What do you think when you see a dog sitting in a grocery cart, either in the basket or in the seat meant for babies? Do you consider it cute because “dogs are people” or do you find it disgusting?
No matter what your opinion, chances are the dog’s owner is violating a state law which says that only service dogs are allowed in food stores. And no, a pocket-size dog isn’t an exception.
But even a service dog accompanying a disabled person must be on a leash or if placed in the shopping cart, must sit on a mat or in a pet carrier.
Officially, stores will tell you they don’t allow pets, but in reality, the situation is often ignored. What about a service cat? There’s no such thing. The federal Americans with Disabilities Act says that dogs as well as miniature horses trained to perform tasks for people with disabilities are the only types of animals recognized as service animals.
Observe in grocery stores, and you will probably see dogs that don’t appear to be service dogs. The truth is that federal laws designed to protect those with disabilities are being abused by people who are bringing pets into stores.
Bill Marler, the most prominent food-borne illness lawyer in America, said, “It’s common sense that dogs carry bacteria that can be harmful to people. There are lots of reports of dogs carrying salmonella.”
Not to mention the fact that some people are allergic to fur floating away as the dog breezes by, taking in the scents of the meat department.
The Internet is filled with stories of dogs biting people in stores, having accidents in the aisles or getting into fights with other dogs. There are also people raging about the injustice of it all after they were told their pet dog could not be in the store.
“Service dogs are usually so well behaved, they are not likely to cause an accident in the grocery store. The bottom line is, these kinds of behaviors are potentially risky. I understand people love their pets and get all upset and that their pets are like their children,” Marler said.
“I understand that grocery stores want to be happy places, but ultimately, they have a responsibility to consumers to make sure nobody is introducing a contaminate into the grocery store,” Marler said.
The problem is that under the ADA regulations store employees can only ask two questions when they see someone with a dog:
1) Is it a service animal? and 2) What task does the service animal perform?
No proof is required, but in most cases pet owners are never asked if the dog is a service dog, because the retailers’ legal team has told employees the business could be sued if it turns out the dog is a legitimate service dog.
On a recent Saturday at a Publix Super Market in West Palm Beach, several customers commented to the cashier about the fluffy, white medium-size dog perched in the cart where the groceries would normally be placed. It was not sitting on a mat. No one wanted to confront the owner, who had no visible disabilities.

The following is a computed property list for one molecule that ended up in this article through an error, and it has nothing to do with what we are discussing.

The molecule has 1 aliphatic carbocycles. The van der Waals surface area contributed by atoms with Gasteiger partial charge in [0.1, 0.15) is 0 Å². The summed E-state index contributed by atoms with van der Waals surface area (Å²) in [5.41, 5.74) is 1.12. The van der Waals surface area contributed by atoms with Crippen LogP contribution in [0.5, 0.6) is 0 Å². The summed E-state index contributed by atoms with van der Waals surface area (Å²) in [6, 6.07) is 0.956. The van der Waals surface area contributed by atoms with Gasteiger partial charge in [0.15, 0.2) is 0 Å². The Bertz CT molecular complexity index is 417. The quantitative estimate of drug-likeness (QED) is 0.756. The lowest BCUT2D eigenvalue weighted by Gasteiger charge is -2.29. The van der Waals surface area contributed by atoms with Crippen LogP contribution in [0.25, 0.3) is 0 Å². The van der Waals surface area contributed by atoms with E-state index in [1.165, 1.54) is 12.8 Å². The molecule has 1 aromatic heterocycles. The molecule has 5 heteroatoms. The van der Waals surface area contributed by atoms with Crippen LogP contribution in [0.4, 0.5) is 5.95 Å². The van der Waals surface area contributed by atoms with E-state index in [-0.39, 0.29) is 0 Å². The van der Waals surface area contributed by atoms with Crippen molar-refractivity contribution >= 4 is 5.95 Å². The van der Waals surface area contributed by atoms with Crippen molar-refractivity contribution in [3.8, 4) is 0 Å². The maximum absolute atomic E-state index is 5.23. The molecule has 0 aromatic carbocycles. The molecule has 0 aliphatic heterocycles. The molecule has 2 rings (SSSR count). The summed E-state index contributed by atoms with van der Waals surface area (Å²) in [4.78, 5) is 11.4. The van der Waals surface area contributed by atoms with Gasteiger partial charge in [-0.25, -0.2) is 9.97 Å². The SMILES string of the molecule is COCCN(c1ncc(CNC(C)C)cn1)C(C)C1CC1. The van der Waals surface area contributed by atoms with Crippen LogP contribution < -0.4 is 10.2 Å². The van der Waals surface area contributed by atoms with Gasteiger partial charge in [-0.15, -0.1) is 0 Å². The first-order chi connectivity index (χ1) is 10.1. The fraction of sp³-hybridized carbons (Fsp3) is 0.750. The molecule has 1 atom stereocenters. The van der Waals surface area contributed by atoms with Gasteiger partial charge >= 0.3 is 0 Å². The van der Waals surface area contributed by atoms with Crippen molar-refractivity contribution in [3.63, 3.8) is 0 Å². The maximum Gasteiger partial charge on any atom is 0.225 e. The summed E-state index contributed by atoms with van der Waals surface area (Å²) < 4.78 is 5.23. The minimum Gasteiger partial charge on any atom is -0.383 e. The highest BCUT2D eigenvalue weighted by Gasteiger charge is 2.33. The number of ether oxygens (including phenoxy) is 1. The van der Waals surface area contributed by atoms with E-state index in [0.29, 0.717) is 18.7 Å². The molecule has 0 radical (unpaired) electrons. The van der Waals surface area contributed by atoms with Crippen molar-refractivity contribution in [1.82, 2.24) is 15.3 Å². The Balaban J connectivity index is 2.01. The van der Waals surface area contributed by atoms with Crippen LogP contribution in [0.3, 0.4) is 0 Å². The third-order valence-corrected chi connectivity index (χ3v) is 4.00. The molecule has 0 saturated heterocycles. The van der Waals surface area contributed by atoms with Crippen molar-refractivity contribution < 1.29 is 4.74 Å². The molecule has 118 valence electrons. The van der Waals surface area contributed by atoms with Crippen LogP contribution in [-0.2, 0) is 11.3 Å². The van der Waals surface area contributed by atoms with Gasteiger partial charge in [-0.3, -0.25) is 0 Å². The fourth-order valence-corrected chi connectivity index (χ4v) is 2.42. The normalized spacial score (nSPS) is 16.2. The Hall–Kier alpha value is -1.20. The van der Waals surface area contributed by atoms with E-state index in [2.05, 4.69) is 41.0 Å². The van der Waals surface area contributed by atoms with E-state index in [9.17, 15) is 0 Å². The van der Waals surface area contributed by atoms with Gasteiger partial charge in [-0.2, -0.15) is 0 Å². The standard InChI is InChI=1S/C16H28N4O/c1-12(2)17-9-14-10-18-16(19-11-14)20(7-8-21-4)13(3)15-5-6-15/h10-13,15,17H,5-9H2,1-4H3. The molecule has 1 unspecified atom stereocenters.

The cashier said he wanted to tell the lady, “This is not Pet Supermarket,” but was not allowed to say a word. The woman could say she needed the dog for emotional support.
However, the ADA definition of service animal does not include dogs whose sole function is to provide emotional support, although it does include a dog which is trained to calm a person with Post Traumatic Stress Disorder during an anxiety attack.
Later, a manager said that there was nothing the store could do to keep pets out, and that once a parrot was brought into the store, but there was nothing she could do.
At the Palm Beach Publix, employees said they overlook the numerous dogs that owners bring into the store on a daily basis, citing the problem of questioning them. One employee said that “dog carts” are normally tagged, then sanitized after the shopper is done.
It could be that some pet owners think it’s OK when they see others with dogs in the store.
Yet a notice on the store’s front door states: “No pets please. State law allows only guide and service animals.”
Publix spokeswoman Nicole Krauss said Publix allows only service animals, and they should remain on a leash or other type of restraint. If they are in a cart, they must sit on a mat or in a pet carrier. Publix has a procedure to clean and sanitize the carts after use by a service animal.
“Some disabled customers need the service animal in their immediate proximity to sense an upcoming seizure or a drop in blood sugar,” Krauss said.
The Florida Department of Agriculture and Consumer Services is charged with overseeing grocery stores. However, spokeswoman Erin Gillespie said its authority does not extend to regulating dogs in stores, except for food preparation areas.
“If there is an animal in the food prep area (deli, seafood, etc.) and we were notified, we would send an inspector to check and the store can be cited. We do not have authority regarding pets in other parts of the store,”Gillespie said.
What the Americans with Disabilities Act says
A service animal is a dog or miniature horse that is individually trained to do work or perform tasks for a person with a disability
Generally, entities must permit service animals to accompany people with disabilities in all areas where members of the public are allowed to go.
Examples of such work or tasks include guiding blind people, alerting deaf people, pulling a wheelchair, alerting and protecting a person who is having a seizure, reminding a person with mental illness to take prescribed medications or calming a person with Post Traumatic Stress Disorder during an anxiety attack.
Dogs whose sole function is to provide comfort or emotional support do not quality as service animals.
When it is not obvious what a service animal provides, only limited inquiries are allowed. No questions can be asked about the person’s disability, and no proof can be required.
For more information, go to www.ADA.gov